At the heart of a densely forested area in Laburra village on the Nyeri-Nyahururu highway, Miriam Muthoni wa Mathenge basks in the sun on her 55-acre piece of land.
The widow of Mau Mau war veteran General Stanley Mathenge wa Mirugi, says the land was gifted to her for participating in the struggle for independence.
General Mathenge, who is presumed dead in Ethiopia, is believed to be one of those who started the Mau Mau rebellion alongside Dedan Kimathi.
But despite being the widow of a revered freedom fighter, and also being a Mau Mau war veteran, Ms Muthoni still struggles.
As Kenya marks this year's Mashujaa Day today, Ms Muthoni has little to smile about as she recounts unfulfilled promises by the government to those that fought for the country's liberation.
"They stayed in the forests for more than 10 years, took an oath to liberate this country from the colonial masters, only for their efforts to be betrayed like this," she says. Ms Muthoni is baffled that she is never invited to Mashujaa Day celebrations in both levels of government.
"Freedom does not come cheap ... there was a lot of family sacrifices and compromises that went into it. I would like to see Kenyans being patriotic," she tells the Nation in an interview.
She says the government has not done enough to recognise and assist freedom fighters. Save for the farm she was awarded by Mzee Jomo Kenyatta, Ms Muthoni says there is nothing much to show for her part in the struggle.
"To date, I have no access road to my home, neither do I have access to piped water in my homestead. We rely on rainfall and a seasonal stream on the farm," she says.
Ms Muthoni is passionate about trees and conservation of the environment and it's evident from the forest of trees in her home.
"Charcoal burners and people cutting down trees ... they approach me and I refuse," she says.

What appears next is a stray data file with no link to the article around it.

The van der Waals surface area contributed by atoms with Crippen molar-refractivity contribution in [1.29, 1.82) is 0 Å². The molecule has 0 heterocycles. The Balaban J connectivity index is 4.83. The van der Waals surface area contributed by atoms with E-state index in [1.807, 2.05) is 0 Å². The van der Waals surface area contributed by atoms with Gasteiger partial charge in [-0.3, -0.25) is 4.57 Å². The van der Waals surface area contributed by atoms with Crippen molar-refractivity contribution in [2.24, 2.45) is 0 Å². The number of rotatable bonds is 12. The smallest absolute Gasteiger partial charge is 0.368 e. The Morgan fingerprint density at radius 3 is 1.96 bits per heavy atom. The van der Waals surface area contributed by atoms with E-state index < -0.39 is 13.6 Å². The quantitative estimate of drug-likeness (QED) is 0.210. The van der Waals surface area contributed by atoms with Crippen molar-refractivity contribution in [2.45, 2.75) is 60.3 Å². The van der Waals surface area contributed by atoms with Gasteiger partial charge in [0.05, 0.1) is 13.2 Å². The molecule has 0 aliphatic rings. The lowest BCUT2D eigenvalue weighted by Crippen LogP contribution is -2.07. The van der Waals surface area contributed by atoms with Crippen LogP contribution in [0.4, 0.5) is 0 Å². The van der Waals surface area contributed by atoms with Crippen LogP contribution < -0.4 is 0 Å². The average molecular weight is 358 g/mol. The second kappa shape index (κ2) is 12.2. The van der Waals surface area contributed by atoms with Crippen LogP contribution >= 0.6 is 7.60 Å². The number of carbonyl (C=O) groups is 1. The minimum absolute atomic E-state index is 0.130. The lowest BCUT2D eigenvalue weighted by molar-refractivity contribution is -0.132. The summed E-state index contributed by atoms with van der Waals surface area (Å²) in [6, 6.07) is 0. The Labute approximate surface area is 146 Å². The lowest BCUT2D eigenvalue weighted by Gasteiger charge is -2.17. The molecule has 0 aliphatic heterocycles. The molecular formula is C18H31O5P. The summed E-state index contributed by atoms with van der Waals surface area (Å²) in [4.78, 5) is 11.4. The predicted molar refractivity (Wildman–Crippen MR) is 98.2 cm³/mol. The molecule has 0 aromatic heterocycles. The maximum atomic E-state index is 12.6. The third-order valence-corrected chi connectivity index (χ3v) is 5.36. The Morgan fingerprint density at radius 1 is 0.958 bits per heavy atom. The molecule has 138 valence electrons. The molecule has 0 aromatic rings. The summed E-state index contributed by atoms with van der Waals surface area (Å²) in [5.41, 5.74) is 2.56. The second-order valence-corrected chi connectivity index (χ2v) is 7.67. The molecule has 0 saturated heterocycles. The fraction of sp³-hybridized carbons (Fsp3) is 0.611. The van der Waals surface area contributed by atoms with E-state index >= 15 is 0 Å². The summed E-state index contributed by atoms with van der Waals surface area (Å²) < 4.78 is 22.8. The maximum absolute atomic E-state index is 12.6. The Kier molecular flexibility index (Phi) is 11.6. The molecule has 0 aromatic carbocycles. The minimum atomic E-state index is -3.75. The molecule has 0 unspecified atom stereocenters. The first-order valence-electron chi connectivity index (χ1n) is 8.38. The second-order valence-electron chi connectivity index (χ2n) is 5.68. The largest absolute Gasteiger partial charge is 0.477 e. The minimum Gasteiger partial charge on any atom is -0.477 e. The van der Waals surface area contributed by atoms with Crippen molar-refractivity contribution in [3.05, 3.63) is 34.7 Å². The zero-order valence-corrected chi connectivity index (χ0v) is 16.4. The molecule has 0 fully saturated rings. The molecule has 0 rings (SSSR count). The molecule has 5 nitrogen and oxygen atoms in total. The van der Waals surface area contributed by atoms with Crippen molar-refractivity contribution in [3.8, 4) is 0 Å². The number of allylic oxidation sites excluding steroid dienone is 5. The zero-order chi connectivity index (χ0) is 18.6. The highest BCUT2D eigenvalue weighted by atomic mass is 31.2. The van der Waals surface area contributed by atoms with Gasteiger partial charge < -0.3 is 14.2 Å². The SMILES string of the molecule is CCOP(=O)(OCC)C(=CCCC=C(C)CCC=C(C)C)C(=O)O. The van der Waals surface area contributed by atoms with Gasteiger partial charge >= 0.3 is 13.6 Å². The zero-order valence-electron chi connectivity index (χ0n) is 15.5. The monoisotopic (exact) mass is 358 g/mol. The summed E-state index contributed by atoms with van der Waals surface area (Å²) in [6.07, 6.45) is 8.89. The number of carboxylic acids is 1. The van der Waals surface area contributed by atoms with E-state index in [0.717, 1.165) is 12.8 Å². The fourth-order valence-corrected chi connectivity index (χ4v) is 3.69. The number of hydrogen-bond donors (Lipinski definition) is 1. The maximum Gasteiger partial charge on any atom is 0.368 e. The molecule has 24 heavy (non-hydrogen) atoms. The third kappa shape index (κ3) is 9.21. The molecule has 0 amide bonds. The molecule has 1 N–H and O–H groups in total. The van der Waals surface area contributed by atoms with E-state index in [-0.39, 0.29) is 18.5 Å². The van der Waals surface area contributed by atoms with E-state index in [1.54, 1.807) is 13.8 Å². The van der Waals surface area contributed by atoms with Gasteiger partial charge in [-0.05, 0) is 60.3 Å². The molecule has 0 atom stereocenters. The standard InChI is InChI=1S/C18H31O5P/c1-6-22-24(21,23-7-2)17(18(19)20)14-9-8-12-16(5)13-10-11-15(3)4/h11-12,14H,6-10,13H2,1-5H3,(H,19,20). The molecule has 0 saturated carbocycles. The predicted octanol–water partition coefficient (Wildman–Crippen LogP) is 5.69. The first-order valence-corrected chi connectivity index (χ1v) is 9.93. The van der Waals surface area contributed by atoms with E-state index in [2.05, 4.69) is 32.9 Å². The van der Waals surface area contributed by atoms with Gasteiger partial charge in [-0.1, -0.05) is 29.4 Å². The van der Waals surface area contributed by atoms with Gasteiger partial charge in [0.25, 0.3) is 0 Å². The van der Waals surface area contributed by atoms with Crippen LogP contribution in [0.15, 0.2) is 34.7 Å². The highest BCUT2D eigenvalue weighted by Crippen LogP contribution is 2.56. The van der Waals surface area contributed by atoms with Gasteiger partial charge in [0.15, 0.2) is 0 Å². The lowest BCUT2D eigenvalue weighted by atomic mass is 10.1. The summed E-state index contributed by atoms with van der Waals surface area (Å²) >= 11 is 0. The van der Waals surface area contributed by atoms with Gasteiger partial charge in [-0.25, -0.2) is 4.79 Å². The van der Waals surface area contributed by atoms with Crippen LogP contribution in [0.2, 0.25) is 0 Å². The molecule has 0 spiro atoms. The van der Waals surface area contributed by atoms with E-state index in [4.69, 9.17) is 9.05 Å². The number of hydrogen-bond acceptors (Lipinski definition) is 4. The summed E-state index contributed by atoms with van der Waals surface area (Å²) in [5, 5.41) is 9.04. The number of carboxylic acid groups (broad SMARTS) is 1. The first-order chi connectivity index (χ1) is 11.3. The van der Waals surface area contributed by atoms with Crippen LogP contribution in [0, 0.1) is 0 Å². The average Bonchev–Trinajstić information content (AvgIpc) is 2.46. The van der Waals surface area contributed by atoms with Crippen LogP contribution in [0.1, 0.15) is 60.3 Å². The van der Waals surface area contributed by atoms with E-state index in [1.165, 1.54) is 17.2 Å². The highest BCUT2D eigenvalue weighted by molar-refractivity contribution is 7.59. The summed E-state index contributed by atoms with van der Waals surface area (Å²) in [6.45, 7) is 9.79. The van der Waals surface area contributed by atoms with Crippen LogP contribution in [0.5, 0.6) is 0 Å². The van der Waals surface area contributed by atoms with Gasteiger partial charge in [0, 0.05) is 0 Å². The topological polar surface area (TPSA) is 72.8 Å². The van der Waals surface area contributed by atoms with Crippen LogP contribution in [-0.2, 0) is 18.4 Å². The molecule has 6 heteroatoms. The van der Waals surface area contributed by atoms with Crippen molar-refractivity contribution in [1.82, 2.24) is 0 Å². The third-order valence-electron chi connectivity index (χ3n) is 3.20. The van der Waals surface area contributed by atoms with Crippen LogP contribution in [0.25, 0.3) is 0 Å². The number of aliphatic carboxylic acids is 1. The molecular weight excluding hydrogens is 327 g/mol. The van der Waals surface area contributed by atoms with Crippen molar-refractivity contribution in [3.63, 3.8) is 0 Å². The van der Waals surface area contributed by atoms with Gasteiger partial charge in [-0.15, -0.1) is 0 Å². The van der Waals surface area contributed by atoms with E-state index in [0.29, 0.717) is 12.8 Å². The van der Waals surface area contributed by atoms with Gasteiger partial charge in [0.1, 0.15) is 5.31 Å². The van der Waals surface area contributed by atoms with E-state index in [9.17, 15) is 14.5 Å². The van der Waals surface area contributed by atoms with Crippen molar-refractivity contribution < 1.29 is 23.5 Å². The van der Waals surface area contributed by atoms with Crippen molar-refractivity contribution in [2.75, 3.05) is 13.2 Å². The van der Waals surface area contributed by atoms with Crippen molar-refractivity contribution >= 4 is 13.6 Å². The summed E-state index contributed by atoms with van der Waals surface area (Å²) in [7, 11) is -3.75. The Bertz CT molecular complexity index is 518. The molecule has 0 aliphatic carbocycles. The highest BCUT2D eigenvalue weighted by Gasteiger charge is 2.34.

Though General Mathenge is believed to have crossed the Ethiopia border after the collapse of the rebellion, Ms Muthoni is optimistic that one day he will return home to her.
Ms Muthoni says she last saw him in Munyange, Othaya in Nyeri, where he was hiding during the war.
"He then disappeared without a trace until word spread that he was in Ethiopia," she says.
Though age has caught up with her, she has the memory of an elephant - narrating how the freedom fighters meandered in the Aberdare forest and their hideout.
Ms Muthoni, who relies on her two children for financial support, attributes her immobility to the blows, kicks and gunshot wounds she suffered during the resistance. Evidence of it is in the scars on her feet.
"We were beaten up like animals. We witnessed deaths in the forest and maiming of people who would be left to be eaten by dogs ... it was terrible and we suffered," she says.
She wants the government to give her a car that will ease her movement, especially while being seeking medical attention at the local health facility.
Ms Muthoni says she suffered most after the disappearance of her husband and was even detained for eight years at the Kamiti Women Maximum Prison alongside Mama Ngina Kenyatta.
"My offence was failing to disclose the whereabouts of my husband ... they whipped me. At the prison I was tasked to clean lorries that ferried bodies," she narrates.
She also wants to be given the monthly stipend allocated to the elderly, noting that she has never received any money from the government to sustain her.